Men who could reach Danix built their own bases, made their own rules and had their own terms to live by. No one cared about anything or anyone. The native inhabitants on Danix, a weak and peace loving being gave in to man’s cruel ways and were soon enslaved. When Maxmillon arrived, which was purely in search of job, the war was already waging wild. It took him over a month to settle into the new atmosphere and the work that he had found himself to excel at. He was a born scavenger. That’s what he had been doing since he could remember.
Life was a careless trade before he met Pretty. He couldn’t pronounce her original name without running into the risk of losing a few of his teeth that he took good care of so named her Pretty. It came up on its own and he had carefully avoided telling her the meaning.
Even the thought of it brought a smile on his cracked lips. He could see smoke in the chimney of his mound. Pretty was cooking, he supposed. But then his smiled went out. Something tugged at his sixth sense. He slowed down and turned on the thermal scanner. He stopped where he park his beetle and stepped out, his loaded gun in his hand. Pretty dreaded these machines but he was suddenly scared. Carefully, noiselessly he made his way to his mound and stopped by the door.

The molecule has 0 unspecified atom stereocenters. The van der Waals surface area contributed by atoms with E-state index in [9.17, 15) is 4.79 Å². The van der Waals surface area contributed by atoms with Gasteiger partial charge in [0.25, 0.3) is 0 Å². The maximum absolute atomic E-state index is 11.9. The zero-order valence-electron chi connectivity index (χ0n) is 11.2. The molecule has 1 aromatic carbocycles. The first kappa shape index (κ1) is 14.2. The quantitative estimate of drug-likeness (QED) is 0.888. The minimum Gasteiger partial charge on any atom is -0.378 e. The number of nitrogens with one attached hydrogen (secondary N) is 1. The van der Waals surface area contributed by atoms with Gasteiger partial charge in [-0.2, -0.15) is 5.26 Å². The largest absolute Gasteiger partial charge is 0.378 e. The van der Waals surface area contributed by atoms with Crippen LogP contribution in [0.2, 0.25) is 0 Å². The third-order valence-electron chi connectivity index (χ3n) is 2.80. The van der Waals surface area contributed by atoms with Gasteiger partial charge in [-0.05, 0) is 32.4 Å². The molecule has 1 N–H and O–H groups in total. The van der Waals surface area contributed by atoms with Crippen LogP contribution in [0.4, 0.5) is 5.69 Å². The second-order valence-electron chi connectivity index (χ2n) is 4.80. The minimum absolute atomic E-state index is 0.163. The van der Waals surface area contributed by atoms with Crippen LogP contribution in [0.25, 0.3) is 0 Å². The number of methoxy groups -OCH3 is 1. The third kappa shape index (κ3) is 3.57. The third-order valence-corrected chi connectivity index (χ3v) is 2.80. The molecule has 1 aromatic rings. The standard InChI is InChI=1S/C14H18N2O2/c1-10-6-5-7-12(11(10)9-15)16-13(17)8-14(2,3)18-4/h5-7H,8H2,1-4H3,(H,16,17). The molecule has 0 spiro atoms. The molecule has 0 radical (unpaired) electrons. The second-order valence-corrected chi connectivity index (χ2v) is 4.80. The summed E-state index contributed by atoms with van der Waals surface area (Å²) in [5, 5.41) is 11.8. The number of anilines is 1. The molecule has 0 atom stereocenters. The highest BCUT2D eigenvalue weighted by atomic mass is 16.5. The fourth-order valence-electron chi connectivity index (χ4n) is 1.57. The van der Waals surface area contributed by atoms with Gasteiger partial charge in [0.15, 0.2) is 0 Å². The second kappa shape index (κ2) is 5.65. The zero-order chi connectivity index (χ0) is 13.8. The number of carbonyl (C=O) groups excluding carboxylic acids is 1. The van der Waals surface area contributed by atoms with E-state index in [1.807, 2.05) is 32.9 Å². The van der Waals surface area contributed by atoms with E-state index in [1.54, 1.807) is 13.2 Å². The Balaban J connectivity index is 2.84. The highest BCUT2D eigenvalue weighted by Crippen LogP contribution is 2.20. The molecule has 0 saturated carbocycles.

Across the doorway was lying John. On his back was a note. Maxmillon threw a quick glance inside his house and picked up the note. It was handwritten and by someone who was holding the pen for the first time.
'Come with the egg. Or your girl is dead.’ Signed Rex.
Maxmillon crumbled the paper and ran out of the mound. Informing John’s wife next door he reached his beetle. The vehicle roared to life and then fell silent. With a muffled whine the beetle sped out of the parking.
Different things were running through his mind. Rex was his only rival. Maxmillon had never seen a man more crooked or cruel than him. He would go to any length to get what he wants. Maxmillon knew he would turn Rex against him soon enough. Thrice he had intercepted Rex's consignment and that had left him in discredit in front of his clients. It was high time he had to pay back. But not with Pretty.
He had lost his fiancée years back and that wound was yet to heal. He hadn’t been able to forgive himself for the accident. He was behind the wheel after all. But the same thing was not to happen to Pretty. He needed to free her in any humanly, or inhumanly, way possible.
He needed the egg. But he had sold it to Zor and its gone. He couldn’t scavenge another in a minute’s notice. Maybe he could crack a deal with Rex. He had to. For Pretty he must.
The rope seemed to cut deep into her skin. The darkness came to stifle her. She couldn’t see where she was or didn’t know why she was brought here but she knew she was in trouble. They were ignorant of the fact that she understood them and spoke freely in front of her. It turned her blue skin grey in fear to think what her boss would need to do to free her.
She must help him. She turned and twisted only hurting her hands. Failing several times to free herself she fell silent. She closed her eyes letting a drop of tear slide down her cheek.
“I am so sowy, Wick,” she murmured. “I am so sowy.”
But in her heart she knew he would come.
Word Count: 1990 words..